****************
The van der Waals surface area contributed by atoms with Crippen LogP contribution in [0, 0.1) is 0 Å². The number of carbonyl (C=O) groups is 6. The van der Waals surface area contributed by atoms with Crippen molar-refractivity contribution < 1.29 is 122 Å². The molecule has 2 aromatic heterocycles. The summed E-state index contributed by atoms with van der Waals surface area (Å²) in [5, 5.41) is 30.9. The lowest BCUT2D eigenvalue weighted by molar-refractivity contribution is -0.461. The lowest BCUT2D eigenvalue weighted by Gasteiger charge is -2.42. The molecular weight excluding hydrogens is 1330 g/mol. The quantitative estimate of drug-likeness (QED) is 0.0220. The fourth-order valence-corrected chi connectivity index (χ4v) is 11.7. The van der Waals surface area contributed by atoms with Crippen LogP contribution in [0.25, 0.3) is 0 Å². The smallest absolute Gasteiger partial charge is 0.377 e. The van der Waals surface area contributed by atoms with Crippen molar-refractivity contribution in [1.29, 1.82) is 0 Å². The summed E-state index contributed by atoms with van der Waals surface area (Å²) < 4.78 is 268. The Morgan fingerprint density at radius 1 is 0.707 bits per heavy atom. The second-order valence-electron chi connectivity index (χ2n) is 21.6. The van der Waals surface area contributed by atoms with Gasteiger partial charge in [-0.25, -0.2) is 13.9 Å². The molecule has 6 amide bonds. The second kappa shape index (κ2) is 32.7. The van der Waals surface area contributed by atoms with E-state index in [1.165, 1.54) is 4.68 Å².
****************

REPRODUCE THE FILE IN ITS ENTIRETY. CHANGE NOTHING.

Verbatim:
The van der Waals surface area contributed by atoms with Crippen LogP contribution in [0, 0.1) is 0 Å². The number of carbonyl (C=O) groups is 6. The van der Waals surface area contributed by atoms with Crippen molar-refractivity contribution < 1.29 is 122 Å². The molecule has 2 aromatic heterocycles. The summed E-state index contributed by atoms with van der Waals surface area (Å²) in [5, 5.41) is 30.9. The lowest BCUT2D eigenvalue weighted by molar-refractivity contribution is -0.461. The lowest BCUT2D eigenvalue weighted by Gasteiger charge is -2.42. The molecular weight excluding hydrogens is 1330 g/mol. The quantitative estimate of drug-likeness (QED) is 0.0220. The fourth-order valence-corrected chi connectivity index (χ4v) is 11.7. The van der Waals surface area contributed by atoms with Crippen LogP contribution in [0.25, 0.3) is 0 Å². The smallest absolute Gasteiger partial charge is 0.377 e. The van der Waals surface area contributed by atoms with Crippen molar-refractivity contribution in [1.29, 1.82) is 0 Å². The summed E-state index contributed by atoms with van der Waals surface area (Å²) < 4.78 is 268. The Morgan fingerprint density at radius 1 is 0.707 bits per heavy atom. The second-order valence-electron chi connectivity index (χ2n) is 21.6. The van der Waals surface area contributed by atoms with Gasteiger partial charge in [-0.25, -0.2) is 13.9 Å². The molecule has 6 amide bonds. The second kappa shape index (κ2) is 32.7. The van der Waals surface area contributed by atoms with E-state index in [1.165, 1.54) is 4.68 Å².